When we speak of color in diamonds, most people think of the beautiful reds, blues, and yellows we see when a diamond flashes in the sunlight. In fact, grading a diamond for color means deciding by which amount the diamond’s “body color” deviates from the whitest possible (water like colorless) color. Nature provides a continuous darkening in the tints from white to yellow, white to brown, and white to green. Divisions are determined by the ability of the human eye to separate one tint from an adjacent one that is slightly lighter or darker. This concept should not be confused with the sparkle, brilliance, or scintillation of the diamond.
Because of the diamond’s high brilliance and dispersion of light, the color grade cannot be accurately determined by looking at the stone from the top (face up) position. It is best to observe color by examining the stone through the side of the pavilion (bottom of the stone) with the diamond upside down in a white paper grading trough. Please note in the illustration below the stone can be examined in several positions to obtain an accurate color grade.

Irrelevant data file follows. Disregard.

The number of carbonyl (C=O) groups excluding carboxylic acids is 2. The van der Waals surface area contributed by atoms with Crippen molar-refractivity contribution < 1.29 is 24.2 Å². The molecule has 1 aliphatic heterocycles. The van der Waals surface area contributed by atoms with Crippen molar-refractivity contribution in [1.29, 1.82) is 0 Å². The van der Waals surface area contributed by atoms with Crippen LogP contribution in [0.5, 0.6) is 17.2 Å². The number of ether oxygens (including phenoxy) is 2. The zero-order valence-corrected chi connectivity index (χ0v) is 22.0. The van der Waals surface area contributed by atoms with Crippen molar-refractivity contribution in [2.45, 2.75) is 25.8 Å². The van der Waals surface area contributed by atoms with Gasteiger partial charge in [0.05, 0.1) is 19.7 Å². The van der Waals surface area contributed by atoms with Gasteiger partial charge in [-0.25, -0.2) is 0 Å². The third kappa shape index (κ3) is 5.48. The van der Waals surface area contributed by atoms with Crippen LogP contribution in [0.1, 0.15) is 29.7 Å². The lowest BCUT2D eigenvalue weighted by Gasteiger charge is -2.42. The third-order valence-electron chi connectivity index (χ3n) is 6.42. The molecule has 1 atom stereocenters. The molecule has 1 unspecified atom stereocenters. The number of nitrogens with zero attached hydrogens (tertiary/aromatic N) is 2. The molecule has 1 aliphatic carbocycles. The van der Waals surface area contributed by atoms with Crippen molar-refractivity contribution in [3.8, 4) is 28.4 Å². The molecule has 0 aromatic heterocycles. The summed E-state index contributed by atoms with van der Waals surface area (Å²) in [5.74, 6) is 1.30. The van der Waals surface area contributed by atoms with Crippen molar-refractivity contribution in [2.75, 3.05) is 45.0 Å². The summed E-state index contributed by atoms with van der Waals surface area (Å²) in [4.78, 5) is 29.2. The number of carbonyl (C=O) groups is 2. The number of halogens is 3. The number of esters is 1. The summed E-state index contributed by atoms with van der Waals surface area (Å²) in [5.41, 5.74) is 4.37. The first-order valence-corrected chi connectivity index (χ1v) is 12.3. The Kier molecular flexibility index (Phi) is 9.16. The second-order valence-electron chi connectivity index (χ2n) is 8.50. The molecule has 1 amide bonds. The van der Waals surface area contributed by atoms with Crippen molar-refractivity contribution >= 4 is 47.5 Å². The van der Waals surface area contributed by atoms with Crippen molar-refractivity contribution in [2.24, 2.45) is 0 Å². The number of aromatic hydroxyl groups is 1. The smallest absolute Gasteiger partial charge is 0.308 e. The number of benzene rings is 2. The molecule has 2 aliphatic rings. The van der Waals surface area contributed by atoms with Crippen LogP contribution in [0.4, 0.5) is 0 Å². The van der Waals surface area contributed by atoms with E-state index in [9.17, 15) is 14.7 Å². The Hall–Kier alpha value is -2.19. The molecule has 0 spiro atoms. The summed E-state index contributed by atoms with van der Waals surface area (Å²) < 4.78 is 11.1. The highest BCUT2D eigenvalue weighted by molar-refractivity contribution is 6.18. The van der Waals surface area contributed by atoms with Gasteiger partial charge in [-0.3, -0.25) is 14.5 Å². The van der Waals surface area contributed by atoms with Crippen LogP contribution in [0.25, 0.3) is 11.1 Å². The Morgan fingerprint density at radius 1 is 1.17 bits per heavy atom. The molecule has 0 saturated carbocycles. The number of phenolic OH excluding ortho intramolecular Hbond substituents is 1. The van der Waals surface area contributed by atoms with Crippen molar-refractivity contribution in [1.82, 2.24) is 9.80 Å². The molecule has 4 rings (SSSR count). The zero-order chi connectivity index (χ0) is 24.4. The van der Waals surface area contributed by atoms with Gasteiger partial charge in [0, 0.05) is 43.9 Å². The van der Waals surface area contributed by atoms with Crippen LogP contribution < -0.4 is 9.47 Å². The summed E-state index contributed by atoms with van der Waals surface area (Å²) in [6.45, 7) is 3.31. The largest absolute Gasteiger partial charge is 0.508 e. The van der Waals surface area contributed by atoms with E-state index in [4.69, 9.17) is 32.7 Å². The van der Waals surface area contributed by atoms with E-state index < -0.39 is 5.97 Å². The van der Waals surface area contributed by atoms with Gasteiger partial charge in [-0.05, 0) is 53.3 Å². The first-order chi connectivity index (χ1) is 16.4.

GIA Gemological Institute of America pioneered the universal grading system in the early 1940’s to supersede all confusing grading systems in use at that time. The GIA color grading classification starts from D, the finest color (colorless), and proceeds through the alphabet to z getting progressively more yellow. A set of master comparison stones calibrated to the exact color of every-other color: E, G, I … is the most reliable method of grading diamonds for color. When compared in a standard viewing box or white folded paper the master stones are placed on either side of the diamond until the stones are sorted into the proper descending color values. This allow for the accurate color grading of the diamond.
The grades D, E, F are exceptionally fine white diamonds being the only grades referred to colorless. E color diamonds are extremely close to D color diamonds, however, the color variance can only be detected in a controlled grading environment. The variance in price per carat between D and E color is significant at the wholesale level reflecting the rarity of the diamonds in the market. The chart below illustrates the shift in pricing.
Price movement as diamond color diminishes while holding all other quality classifications constant. Prices are New York 47th Street Wholesale prices 12/27/02.
Knowing the subtle differences between the sub-groups in the color grading classification system and the major impact these changes have on the wholesale price, it is imperative the client requires a Diamond Grading Report from an independently recognized company. The cost of a Diamond Certificate is a small price to pay to insure the diamond quality you pay for is the diamond quality you receive.